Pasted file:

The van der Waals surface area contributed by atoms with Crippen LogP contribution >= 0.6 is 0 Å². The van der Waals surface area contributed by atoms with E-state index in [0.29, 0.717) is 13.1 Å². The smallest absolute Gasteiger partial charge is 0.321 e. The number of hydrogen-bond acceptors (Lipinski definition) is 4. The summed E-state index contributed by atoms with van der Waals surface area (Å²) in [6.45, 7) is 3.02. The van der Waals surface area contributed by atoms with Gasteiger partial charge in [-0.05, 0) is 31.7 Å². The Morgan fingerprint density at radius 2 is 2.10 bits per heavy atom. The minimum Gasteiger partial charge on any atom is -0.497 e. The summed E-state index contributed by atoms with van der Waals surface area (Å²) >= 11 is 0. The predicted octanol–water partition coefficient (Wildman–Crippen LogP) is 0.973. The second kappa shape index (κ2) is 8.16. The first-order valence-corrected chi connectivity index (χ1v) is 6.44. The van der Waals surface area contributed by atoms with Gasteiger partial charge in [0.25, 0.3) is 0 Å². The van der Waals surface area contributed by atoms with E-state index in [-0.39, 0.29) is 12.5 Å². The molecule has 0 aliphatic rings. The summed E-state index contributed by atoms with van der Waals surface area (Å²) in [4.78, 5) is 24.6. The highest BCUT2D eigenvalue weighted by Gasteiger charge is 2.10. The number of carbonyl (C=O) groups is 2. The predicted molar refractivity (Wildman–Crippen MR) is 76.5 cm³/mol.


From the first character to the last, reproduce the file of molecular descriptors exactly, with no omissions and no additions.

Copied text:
The van der Waals surface area contributed by atoms with Crippen LogP contribution >= 0.6 is 0 Å². The van der Waals surface area contributed by atoms with E-state index in [0.29, 0.717) is 13.1 Å². The smallest absolute Gasteiger partial charge is 0.321 e. The number of hydrogen-bond acceptors (Lipinski definition) is 4. The summed E-state index contributed by atoms with van der Waals surface area (Å²) in [6.45, 7) is 3.02. The van der Waals surface area contributed by atoms with Gasteiger partial charge in [-0.05, 0) is 31.7 Å². The Morgan fingerprint density at radius 2 is 2.10 bits per heavy atom. The minimum Gasteiger partial charge on any atom is -0.497 e. The summed E-state index contributed by atoms with van der Waals surface area (Å²) >= 11 is 0. The predicted octanol–water partition coefficient (Wildman–Crippen LogP) is 0.973. The second kappa shape index (κ2) is 8.16. The first-order valence-corrected chi connectivity index (χ1v) is 6.44. The van der Waals surface area contributed by atoms with Gasteiger partial charge in [0.25, 0.3) is 0 Å². The van der Waals surface area contributed by atoms with E-state index in [-0.39, 0.29) is 12.5 Å². The molecule has 0 aliphatic rings. The summed E-state index contributed by atoms with van der Waals surface area (Å²) in [4.78, 5) is 24.6. The highest BCUT2D eigenvalue weighted by Gasteiger charge is 2.10. The number of carbonyl (C=O) groups is 2. The predicted molar refractivity (Wildman–Crippen MR) is 76.5 cm³/mol.